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The US is still the centre of attention. Almost two months after the US presidential elections there is still great uncertainty regarding the announced changes in economic policy. This is inevitable because the new administration is still coming together and the messages issued are necessarily generic in nature. However, a new narrative has taken shape in the financial markets for the US economy; namely reflation, higher growth with higher inflation, which will revolve around fiscal stimuli (tax cuts and investment in infrastructures), less regulation (especially on banks) and a change in focus for international trade relations. As a result, those sectors most sensitive to the economic cycle (including banking) have driven the advanced stock markets, yields on US Treasury bond have rocketed and the dollar is now at its highest level against the euro since 2003. Investors have also taken aim at the weaker flank of this new macroeconomic scenario: there have been significant portfolio capital outflows from emerging countries accompanied by depreciatory pressure on some currencies (the Mexican peso and Turkish lira in particular).

Few changes in the macroeconomic conditions of emerging and advanced economies. In spite of this change in financial indicators, the macroeconomic trend has continued along more or less the same lines as in the last few months and analysts have decided to be cautious when translating the expectations discounted by the markets into appreciable revisions of their growth and inflation figures for the US and the rest of the major economies. In the group of emerging economies, the latest activity figures for China have been positive but this trend has not lessened the perception that the country is facing considerable risks (in financial, real estate and exchange rate terms). Neither have the so-called «fragile» emerging economies left the zone of risk. The latest national account data indicate that Brazil is exiting its recession very slowly while Turkey has surprised with a drop in GDP that few expected. In both cases economic difficulties have been aggravated by a political situation that is still complicated. Regarding the advanced economies, the US has confirmed that its economic growth accelerated in the last part of the year. In this context, and as was expected, the Federal Reserve increased the target range for its fed funds rate by 25 bps to 0.50%-0.75%, also noting that it would carry out three additional interest rate hikes in 2017, a plan that coincides with the CaixaBank Research scenario but which is slightly more hawkish than market expectations.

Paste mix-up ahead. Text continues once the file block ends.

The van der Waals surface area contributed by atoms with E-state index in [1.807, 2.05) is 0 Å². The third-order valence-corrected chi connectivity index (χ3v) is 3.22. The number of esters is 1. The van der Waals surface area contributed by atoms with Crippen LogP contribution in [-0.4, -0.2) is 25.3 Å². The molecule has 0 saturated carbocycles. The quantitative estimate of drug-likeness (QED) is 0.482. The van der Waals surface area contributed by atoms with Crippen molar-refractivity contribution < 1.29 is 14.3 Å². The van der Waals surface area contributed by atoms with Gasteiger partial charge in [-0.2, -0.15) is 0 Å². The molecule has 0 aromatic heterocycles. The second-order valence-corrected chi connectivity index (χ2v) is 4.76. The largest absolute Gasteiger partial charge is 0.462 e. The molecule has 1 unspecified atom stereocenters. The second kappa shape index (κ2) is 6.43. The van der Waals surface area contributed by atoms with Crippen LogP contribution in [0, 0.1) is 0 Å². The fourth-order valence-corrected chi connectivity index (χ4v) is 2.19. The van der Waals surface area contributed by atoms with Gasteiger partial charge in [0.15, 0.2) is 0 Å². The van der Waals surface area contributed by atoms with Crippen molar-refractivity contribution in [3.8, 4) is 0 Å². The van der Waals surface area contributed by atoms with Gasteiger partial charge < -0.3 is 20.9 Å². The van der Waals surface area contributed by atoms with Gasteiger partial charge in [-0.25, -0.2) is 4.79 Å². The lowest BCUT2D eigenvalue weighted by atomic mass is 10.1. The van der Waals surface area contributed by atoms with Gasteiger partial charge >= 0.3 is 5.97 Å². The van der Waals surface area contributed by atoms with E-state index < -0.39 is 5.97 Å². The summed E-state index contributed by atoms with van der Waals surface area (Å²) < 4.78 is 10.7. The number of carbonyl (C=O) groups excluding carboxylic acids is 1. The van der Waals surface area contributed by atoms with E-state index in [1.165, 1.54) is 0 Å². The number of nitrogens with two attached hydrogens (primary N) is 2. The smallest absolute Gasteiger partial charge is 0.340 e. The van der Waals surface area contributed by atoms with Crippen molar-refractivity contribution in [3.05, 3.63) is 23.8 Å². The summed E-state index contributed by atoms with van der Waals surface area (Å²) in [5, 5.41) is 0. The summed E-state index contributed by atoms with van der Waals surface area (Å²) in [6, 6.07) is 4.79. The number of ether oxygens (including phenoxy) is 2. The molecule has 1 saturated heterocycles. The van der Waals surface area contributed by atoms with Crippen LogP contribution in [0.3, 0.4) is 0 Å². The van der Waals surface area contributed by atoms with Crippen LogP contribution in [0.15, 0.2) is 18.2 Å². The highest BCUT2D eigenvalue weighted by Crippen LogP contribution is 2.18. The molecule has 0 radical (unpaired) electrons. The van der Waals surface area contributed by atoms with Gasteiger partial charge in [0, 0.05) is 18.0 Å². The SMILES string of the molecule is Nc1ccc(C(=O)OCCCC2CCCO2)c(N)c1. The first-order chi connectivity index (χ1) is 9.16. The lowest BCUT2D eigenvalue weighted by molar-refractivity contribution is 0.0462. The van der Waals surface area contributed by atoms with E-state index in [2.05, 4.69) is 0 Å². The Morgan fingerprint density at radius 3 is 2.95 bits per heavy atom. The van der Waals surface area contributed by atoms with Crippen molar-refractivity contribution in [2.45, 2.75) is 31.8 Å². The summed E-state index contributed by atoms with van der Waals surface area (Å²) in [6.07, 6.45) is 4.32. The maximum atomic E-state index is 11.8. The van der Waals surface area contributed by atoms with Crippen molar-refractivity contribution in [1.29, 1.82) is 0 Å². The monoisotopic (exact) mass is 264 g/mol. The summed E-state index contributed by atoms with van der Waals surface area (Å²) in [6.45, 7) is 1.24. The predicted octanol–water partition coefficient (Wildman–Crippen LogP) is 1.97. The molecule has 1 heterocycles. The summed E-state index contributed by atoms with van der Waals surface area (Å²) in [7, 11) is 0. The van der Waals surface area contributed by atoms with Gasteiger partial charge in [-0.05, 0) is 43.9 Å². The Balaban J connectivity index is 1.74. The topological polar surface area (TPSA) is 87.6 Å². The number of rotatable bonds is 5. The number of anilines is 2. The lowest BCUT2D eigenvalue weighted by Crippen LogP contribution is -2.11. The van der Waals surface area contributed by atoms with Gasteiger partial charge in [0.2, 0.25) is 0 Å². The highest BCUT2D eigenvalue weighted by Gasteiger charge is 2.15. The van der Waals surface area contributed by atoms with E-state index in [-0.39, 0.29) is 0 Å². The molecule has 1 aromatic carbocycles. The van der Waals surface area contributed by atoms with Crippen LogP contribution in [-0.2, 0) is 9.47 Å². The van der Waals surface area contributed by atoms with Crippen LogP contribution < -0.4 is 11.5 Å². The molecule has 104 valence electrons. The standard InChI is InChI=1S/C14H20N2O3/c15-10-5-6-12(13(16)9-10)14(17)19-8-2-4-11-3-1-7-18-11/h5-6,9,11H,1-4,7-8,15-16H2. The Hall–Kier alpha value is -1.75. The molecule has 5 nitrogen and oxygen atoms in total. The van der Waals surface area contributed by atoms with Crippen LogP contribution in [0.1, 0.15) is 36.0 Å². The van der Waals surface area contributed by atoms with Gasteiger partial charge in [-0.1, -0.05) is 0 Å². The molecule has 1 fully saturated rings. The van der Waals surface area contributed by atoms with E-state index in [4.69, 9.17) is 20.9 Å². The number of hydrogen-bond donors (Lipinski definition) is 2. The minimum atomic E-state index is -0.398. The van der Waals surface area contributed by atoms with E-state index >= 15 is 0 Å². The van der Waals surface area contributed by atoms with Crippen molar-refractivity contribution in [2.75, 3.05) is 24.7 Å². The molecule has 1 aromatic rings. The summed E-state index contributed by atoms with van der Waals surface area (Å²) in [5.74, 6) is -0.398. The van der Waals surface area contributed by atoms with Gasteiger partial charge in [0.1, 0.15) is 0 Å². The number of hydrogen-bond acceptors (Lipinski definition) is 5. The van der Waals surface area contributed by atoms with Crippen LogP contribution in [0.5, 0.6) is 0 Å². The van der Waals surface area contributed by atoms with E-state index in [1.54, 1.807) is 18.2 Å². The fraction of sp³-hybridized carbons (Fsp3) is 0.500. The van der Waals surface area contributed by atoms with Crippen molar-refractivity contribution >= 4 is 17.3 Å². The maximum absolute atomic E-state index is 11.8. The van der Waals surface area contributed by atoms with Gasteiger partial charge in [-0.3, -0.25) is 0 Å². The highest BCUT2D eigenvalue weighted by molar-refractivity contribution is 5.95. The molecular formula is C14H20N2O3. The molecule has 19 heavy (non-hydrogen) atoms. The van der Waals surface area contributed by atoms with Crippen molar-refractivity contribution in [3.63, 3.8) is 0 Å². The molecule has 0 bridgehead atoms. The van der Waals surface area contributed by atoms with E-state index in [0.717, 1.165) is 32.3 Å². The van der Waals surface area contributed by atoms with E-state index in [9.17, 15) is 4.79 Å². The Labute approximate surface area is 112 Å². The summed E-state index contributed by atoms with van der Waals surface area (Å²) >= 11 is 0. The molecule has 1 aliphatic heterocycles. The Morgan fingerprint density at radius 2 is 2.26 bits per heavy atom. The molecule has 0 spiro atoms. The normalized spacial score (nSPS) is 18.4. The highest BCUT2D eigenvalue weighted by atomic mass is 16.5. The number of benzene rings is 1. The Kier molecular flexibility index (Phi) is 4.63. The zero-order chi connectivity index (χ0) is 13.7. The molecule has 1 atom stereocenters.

In Europe the source of uncertainty is still predominantly political. The national account data for 2016 Q3 and latest activity indicators suggest that Europe’s economy will maintain a similar growth rate to previous months. The only slight exceptions to this pattern are Germany and Portugal, the former because its indicators point to activity speeding up and the latter because the composition of its growth has been more promising than expected. For its part the ECB announced, in addition to other technical decisions, that QE would be prolonged until December 2017 and the volume of purchases reduced to 60 billion euros as from April 2017, indicating to the market that tapering will be very gradual. In this situation of few changes, uncertainty of a political nature is perhaps the most apparent. In December it was Italy’s turn. Although, after the «no» victory in the constitutional referendum, there was a rapid changeover at the head of the Italian government, snuffing out the more agitated fears of political instability and enabling quick decisions to be taken on how to resolve the problems of the banking sector, the threat of future elections is still hovering over the country. Should this come about, it would be in addition to crucial elections in France and Germany.

The Spanish economy is still progressing at a fast cruising speed. The macroeconomic data published in the last few weeks have hardly revealed anything new: the economy is growing in line with its recent trend observed at the end of 2016. From this point on, expansion is expected to continue in 2017 albeit at a somewhat slower rate than 2016 due to less impact from its temporary support factors (oil and fiscal policy in particular). However, structural factors (gains in competitiveness and a moderately more flexible labour market) together with accommodative monetary conditions and the new upward cycle in the real estate sector are factors that will continue to boost growth. In this context, which means the Spanish economy will continue to be one of the most dynamic in Europe, the main risk to the scenario forecast is an appreciable worsening in the external environment affecting the internal dynamics of growth in activity. Although this is not very likely to happen, at least in the short term, it would be advisable for our economy to continue improving its resilience in case of any external shocks.

 

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